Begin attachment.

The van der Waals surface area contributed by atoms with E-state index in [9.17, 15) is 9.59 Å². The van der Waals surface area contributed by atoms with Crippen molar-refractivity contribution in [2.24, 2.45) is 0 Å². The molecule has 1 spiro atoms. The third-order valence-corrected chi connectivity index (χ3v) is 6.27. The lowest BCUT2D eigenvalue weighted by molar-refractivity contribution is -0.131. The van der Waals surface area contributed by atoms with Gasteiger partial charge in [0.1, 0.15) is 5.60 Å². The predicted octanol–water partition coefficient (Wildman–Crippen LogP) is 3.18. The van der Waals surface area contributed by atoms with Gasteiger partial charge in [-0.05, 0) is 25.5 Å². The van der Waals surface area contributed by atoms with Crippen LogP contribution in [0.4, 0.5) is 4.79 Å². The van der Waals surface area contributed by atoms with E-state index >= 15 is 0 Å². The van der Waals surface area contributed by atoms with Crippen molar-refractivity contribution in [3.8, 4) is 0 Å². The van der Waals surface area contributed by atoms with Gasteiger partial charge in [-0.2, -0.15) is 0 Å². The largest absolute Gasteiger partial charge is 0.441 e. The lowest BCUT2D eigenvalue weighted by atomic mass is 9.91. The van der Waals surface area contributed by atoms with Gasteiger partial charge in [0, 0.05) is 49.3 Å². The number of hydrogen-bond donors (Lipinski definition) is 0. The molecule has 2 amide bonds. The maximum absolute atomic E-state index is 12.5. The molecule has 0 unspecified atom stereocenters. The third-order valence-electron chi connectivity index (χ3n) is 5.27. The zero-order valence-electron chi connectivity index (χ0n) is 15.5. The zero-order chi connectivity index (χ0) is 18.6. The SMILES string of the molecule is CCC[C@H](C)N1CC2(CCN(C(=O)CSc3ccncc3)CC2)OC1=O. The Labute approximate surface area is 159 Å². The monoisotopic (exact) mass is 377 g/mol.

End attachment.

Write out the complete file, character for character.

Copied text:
The van der Waals surface area contributed by atoms with E-state index in [9.17, 15) is 9.59 Å². The van der Waals surface area contributed by atoms with Crippen molar-refractivity contribution in [2.24, 2.45) is 0 Å². The molecule has 1 spiro atoms. The third-order valence-corrected chi connectivity index (χ3v) is 6.27. The lowest BCUT2D eigenvalue weighted by molar-refractivity contribution is -0.131. The van der Waals surface area contributed by atoms with Gasteiger partial charge in [0.1, 0.15) is 5.60 Å². The predicted octanol–water partition coefficient (Wildman–Crippen LogP) is 3.18. The van der Waals surface area contributed by atoms with Gasteiger partial charge in [-0.05, 0) is 25.5 Å². The van der Waals surface area contributed by atoms with Crippen LogP contribution in [0.4, 0.5) is 4.79 Å². The van der Waals surface area contributed by atoms with E-state index >= 15 is 0 Å². The van der Waals surface area contributed by atoms with Crippen molar-refractivity contribution in [3.8, 4) is 0 Å². The van der Waals surface area contributed by atoms with Gasteiger partial charge in [-0.2, -0.15) is 0 Å². The largest absolute Gasteiger partial charge is 0.441 e. The lowest BCUT2D eigenvalue weighted by atomic mass is 9.91. The van der Waals surface area contributed by atoms with Gasteiger partial charge in [0, 0.05) is 49.3 Å². The number of hydrogen-bond donors (Lipinski definition) is 0. The molecule has 2 amide bonds. The maximum absolute atomic E-state index is 12.5. The molecule has 0 unspecified atom stereocenters. The third-order valence-electron chi connectivity index (χ3n) is 5.27. The zero-order valence-electron chi connectivity index (χ0n) is 15.5. The zero-order chi connectivity index (χ0) is 18.6. The SMILES string of the molecule is CCC[C@H](C)N1CC2(CCN(C(=O)CSc3ccncc3)CC2)OC1=O. The Labute approximate surface area is 159 Å². The monoisotopic (exact) mass is 377 g/mol.